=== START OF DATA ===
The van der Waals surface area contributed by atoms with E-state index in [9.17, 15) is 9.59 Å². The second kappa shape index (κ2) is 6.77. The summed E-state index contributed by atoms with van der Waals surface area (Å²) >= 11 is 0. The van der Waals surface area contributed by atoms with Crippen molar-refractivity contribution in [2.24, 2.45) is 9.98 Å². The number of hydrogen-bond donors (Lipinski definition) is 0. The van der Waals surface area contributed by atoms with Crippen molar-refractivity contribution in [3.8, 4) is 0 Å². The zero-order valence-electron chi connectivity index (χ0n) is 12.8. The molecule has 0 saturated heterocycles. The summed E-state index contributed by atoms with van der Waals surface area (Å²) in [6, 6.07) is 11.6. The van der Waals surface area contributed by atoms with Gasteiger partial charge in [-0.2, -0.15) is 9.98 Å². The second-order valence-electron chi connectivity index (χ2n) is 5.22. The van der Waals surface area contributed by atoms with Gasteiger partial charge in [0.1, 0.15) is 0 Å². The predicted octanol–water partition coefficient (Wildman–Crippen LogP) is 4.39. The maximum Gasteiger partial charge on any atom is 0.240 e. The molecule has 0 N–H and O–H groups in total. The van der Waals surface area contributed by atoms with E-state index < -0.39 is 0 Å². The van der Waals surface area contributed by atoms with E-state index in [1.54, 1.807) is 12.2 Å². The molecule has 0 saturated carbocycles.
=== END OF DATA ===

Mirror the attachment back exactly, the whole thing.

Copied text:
The van der Waals surface area contributed by atoms with E-state index in [9.17, 15) is 9.59 Å². The second kappa shape index (κ2) is 6.77. The summed E-state index contributed by atoms with van der Waals surface area (Å²) >= 11 is 0. The van der Waals surface area contributed by atoms with Crippen molar-refractivity contribution in [2.24, 2.45) is 9.98 Å². The number of hydrogen-bond donors (Lipinski definition) is 0. The van der Waals surface area contributed by atoms with Crippen molar-refractivity contribution in [3.8, 4) is 0 Å². The zero-order valence-electron chi connectivity index (χ0n) is 12.8. The molecule has 0 saturated heterocycles. The summed E-state index contributed by atoms with van der Waals surface area (Å²) in [6, 6.07) is 11.6. The van der Waals surface area contributed by atoms with Gasteiger partial charge in [-0.2, -0.15) is 9.98 Å². The second-order valence-electron chi connectivity index (χ2n) is 5.22. The van der Waals surface area contributed by atoms with Gasteiger partial charge in [0.1, 0.15) is 0 Å². The predicted octanol–water partition coefficient (Wildman–Crippen LogP) is 4.39. The maximum Gasteiger partial charge on any atom is 0.240 e. The molecule has 0 N–H and O–H groups in total. The van der Waals surface area contributed by atoms with E-state index < -0.39 is 0 Å². The van der Waals surface area contributed by atoms with E-state index in [1.54, 1.807) is 12.2 Å². The molecule has 0 saturated carbocycles.